NDP leader Jack Layton passed away early Monday at the age of 61. He had been battling cancer and after the second go round, lost that fight. His casket will now lie in state at the House of Commons at Parliament Hill in Ontario until Thursday. Eight members of the RCMP brought his casket into the foyer, accompanied by his family.
Crowds lined the barricades as the procession walked the red carpet into the building. Over 50 of his fellow MPs were waiting inside to watch his arrival. The Peace Tower bells tolled 15 times during the procession.
Governor General David Johnson will be among many of the dignitaries and other Canadians that will file past the casket to say goodbye. The foyer will be open on Wednesday until 8pm and again on Thursday from 9am to 1:30pm. After that Layton will be taken to Toronto City Hall to lie in state on Friday from 9am to 8pm and again on Saturday between 9am and 11am.
The state funeral will be on Saturday in Toronto at Roy Thompson, scheduled for 2pm. Stephen Lewis, the UN ambassador and a former NDP leader from Ontario will give the eulogy. “Rise Up’,” the NDP campaign song will be performed by Lorraine Segato.
This year the World Police and Fire Games will be in New York City. They run from August 26th to September 5th and are helping to commemorate the tenth anniversary of the attack on 9/11. Second only to the Summer Olympics, this sporting event hosts some 15,000 participants in 65 different sporting venues. And this year, Strathcona County will be sending firefighters to participate.
The Strathcona teams will be focusing on hockey. Roughly 28 participants, all firefighter save for one RCMP officer hailing from Sherwood Park. The teams had to show New York how they had performed in previous meets and then were put into a draw for the chance to participate. They won that draw and have been practicing non-top at the Sherwood Park Arena. Their first game will be against Finland.
The sporting events are only part of the journey. Since it is the tenth anniversary of 9/11, the team will be raising money for firefighters and their families that were affected by the attack. Many of the first responders have developed cancer and others chronic diseases and several have perished. Others died on the scene while trying to rescue people.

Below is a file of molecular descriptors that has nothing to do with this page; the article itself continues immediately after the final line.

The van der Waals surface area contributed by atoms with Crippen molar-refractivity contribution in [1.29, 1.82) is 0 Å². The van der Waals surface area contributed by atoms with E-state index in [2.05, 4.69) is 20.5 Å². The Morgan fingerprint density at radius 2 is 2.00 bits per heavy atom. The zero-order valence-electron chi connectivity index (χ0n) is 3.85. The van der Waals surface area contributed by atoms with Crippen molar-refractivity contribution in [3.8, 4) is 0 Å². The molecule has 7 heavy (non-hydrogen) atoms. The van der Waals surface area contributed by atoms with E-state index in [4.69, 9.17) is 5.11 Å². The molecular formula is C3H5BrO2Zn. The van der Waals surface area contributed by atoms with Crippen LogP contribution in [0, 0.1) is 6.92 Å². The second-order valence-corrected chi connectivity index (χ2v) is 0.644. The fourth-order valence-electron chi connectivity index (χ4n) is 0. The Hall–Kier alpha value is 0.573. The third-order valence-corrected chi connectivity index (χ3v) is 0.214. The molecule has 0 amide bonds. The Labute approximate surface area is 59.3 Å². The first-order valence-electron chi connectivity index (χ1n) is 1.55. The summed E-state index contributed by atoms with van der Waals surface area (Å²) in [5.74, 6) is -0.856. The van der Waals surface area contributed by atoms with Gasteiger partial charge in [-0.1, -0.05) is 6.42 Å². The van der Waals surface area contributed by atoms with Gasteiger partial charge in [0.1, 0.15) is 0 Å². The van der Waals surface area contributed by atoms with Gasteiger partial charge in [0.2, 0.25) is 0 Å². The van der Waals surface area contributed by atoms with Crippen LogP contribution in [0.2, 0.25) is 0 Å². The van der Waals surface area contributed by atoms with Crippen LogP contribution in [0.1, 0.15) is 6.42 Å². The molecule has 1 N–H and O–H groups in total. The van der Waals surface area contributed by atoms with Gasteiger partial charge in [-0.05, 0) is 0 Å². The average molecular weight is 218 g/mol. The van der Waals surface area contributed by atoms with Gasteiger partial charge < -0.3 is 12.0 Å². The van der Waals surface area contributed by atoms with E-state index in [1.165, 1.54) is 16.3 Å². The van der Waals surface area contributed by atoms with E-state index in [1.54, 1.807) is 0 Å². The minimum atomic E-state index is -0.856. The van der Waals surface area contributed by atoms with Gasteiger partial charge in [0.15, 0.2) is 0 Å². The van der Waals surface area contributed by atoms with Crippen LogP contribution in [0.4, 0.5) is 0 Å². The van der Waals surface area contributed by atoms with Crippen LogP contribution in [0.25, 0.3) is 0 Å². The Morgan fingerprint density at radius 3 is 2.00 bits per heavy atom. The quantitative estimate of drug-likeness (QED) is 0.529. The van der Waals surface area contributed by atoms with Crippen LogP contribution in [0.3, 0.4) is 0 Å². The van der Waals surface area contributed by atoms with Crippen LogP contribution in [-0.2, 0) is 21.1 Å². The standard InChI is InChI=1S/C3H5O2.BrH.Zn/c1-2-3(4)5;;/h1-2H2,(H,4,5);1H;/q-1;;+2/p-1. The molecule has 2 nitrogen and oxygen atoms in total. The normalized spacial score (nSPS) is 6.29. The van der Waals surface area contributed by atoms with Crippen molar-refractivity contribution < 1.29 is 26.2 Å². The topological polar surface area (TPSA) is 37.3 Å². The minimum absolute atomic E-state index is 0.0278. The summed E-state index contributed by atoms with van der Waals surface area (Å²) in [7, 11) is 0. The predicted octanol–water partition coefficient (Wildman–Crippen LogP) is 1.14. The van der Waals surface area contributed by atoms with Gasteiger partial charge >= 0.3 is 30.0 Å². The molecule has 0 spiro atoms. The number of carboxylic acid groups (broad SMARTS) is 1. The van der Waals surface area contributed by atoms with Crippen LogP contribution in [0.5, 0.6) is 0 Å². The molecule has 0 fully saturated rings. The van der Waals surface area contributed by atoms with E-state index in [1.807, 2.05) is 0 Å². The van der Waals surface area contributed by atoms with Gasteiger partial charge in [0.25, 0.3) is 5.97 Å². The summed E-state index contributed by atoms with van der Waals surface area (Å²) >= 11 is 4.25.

The firefighters will be accepting donations at Sherwood Park Fire Hall and collecting items for a silent auction to be held on August 19th at Sherwood Park’s Average Joe’s. The money raised will be taken to the USA and delivered to the New York Fire Department.
There are two seasons in Alberta, winter and construction. Not really, but sometimes it seems like it. Baseline Road, in Strathcona County is getting its new paving update along with improvements to its intersection at Clover Bar Road. The project was approved by council and will involve widening the intersection to accommodate extra turn lanes.
Some trees will have to be removed but in their place new ones will be planted. The city will do its best to keep construction noise to a minimum and will be monitoring for decibel levels. It is expected the project will continue into summer of 2012. The improvements means months of reduced traffic lanes and detours. A traffic management plan is being created to minimize the inconvenience of residents. Ultimately the improvements will improve traffic flow by giving morel lanes for left and right turns, making the roads safer as well as more driver-friendly.
Funds were allocated in the 2011 budget for the roadwork, with intent to start this past May. But, June was unseasonably wet and that start had to be delayed. Cost for this project along with a second project on Baseline Road and another venture on Wye Road, is calculated at just under $5 million.
All concerned parties have submitted their final arguments regarding the Heartland Transmission Project to the Alberta Utilities Commission, or AUC. The project concerns the building of a 500-kV transmission line that goes right through Strathcona County. At issue is the route that line will take, as well as safety concerns about having that sort of line too close to the population.
Epcor and AltaLink prefer what they call the East Route that runs through the transportation utility corridor that links Highway 16 with Sherwood Park. It is the shortest, and most cost effective to build, but comes closer to town than the slightly better West route. Two other possible routes that did not go through Strathcona County were scrapped early on, back in 2009.
Strathcona County is against the East route because of health concerns. The only acceptable option if that ends up being the chosen route would be to bury the line. AltaLink notes this is too expensive. RETA, or Responsible Electricity Transmission for Albertans, agrees with the county’s point of view, again citing health issues and a lower quality of life for nearby residents. RETA also voiced displeasure as to how the line selection process was made, citing that the applicants only filed the two non-viable routes to appease the AUC.
Strathcona County also pointed out that the use of the transmission utility corridor does not meet with guidelines concerning the use of that land. Usage of the land must not affect the areas environment so that it is unable to be used for agricultural purposes and/or able to support native plants and animal. Now it’s up to the AUC.
On June 28th, the council for Strathcona County added an amendment to the 2011 budget to allow for some needed upgrades throughout the county. On the list are two playgrounds, replacing the sound and lighting systems at Festival Place, putting in air conditioning in the Gymnasium of the Recreation Administration Building and doing some renovations to the Partridge Hill Community Hall. Roughly $800,000 has been set aside for these projects.